Is an Armenian comedy an oxymoron? Leah Ryan, a writer fiercely ambivalent about her Armenian descent, seems to think so. Her "comedy," Bleach, is an intensely personal play about how much easier it is to tell people you're Italian ... about the day you wake up and realize you don't remember what color your hair is supposed to be, really. More specifically, Bleach deals with three generations of Armenian-American women, and the inevitable loss of traditions as the roots to an ancient culture dwindle with each succeeding generation.
Bleach is an oddly affecting play. By all rights, it shouldn't be: exploring the topical themes of cultural diaspora and immigration, and their psychological legacies, family dysfunction and addiction, Bleach has more themes, metaphors, and storylines than the soap opera several of its characters are addicted to. It flashes back and forth in time and reality without warning, has moments that should be hysterically funny that aren't, and moments that are hysterically funny that shouldn't be funny at all. Nothing is concise, yet all the relevant (and irrelevant) points are made in a bare 90 minutes. And as directed by Ed Cheetham, performances that on the surface were flat, and scenes that made absolutely no sense while in the theatre, resonated for hours afterward with a haunting, surreal fascination. It was difficult to sit through, but once experienced, impossible to shake off.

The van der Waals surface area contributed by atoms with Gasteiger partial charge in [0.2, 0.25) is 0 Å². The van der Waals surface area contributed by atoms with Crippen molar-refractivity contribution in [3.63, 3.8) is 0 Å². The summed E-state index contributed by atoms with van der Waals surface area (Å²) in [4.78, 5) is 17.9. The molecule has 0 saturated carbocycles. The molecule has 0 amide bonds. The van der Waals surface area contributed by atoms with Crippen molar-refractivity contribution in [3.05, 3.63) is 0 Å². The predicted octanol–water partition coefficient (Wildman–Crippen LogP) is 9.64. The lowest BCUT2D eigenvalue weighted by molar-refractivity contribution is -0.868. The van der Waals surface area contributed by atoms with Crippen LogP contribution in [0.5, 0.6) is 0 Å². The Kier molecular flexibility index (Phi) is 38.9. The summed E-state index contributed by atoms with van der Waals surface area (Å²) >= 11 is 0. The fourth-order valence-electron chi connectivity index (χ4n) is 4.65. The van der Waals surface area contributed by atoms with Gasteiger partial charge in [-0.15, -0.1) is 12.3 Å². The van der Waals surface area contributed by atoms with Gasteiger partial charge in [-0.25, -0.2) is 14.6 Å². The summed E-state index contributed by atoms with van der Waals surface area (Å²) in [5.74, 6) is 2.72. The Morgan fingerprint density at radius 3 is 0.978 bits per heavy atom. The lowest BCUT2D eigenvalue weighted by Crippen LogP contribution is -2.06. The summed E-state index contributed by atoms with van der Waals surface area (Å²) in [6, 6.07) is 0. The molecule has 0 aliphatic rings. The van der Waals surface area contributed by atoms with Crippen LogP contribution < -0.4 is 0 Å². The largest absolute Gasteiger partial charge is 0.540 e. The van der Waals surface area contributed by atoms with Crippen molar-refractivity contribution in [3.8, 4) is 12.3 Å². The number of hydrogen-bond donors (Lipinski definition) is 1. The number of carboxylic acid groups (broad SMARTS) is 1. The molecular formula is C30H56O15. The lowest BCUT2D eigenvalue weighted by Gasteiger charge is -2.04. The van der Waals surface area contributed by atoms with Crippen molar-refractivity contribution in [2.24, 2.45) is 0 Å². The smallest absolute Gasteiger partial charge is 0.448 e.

In the pivotal role of Julie O'Connor, a lost soul trying to find herself in the midst of swirling cultural and generational bitterness, Moira Gentry was strangely distant from the action, giving her line readings a flat, breathy delivery reminiscent of Melanie Griffith at her worst. But like the evening itself, her performance was an oxymoron: awfully good. Gentry's very fragility cut right to the bone of her character on an emotional, gut level that was wrenching in its confused anguish.
Diane DiBernardo, as Julie's bitter, intrusive mother, and Diane Reiners, as Julie's 96-year-old Armenian great-grandmother, were both far too young for their roles. Nevertheless, they acquitted themselves valiantly in performances of admirable intelligence. Peter Brydges, as a perpetually drunken customer of the bar Julie frequents, and Shawn Corbett, as the prototypical Irish bartender, did what they could with their limited roles, but Michael Murphy was splendid as the enigmatic Bob, an Armenian bar patron whose presence is a painful reminder of the heritage Julie would rather forget.
Murphy also designed the purposely shabby unit set, and Robert Emmet Finn's all-encompassing sound design provided a subtle, atmospheric anchor to James Telfer's appropriately oppressive lighting. The costumes (uncredited) looked like they were pulled from the actors' closets, also appropriate.
Pushing buttons and dispensing darts with a reckless but accurate abandon, Bleach is a play that refuses to follow traditional forms and unleashes all sorts of conflicts and issues that remain unresolved. And yet it all worked in a messy, sprawling and surprisingly powerful way. Sort of like life.
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Copyright 1999 Doug DeVita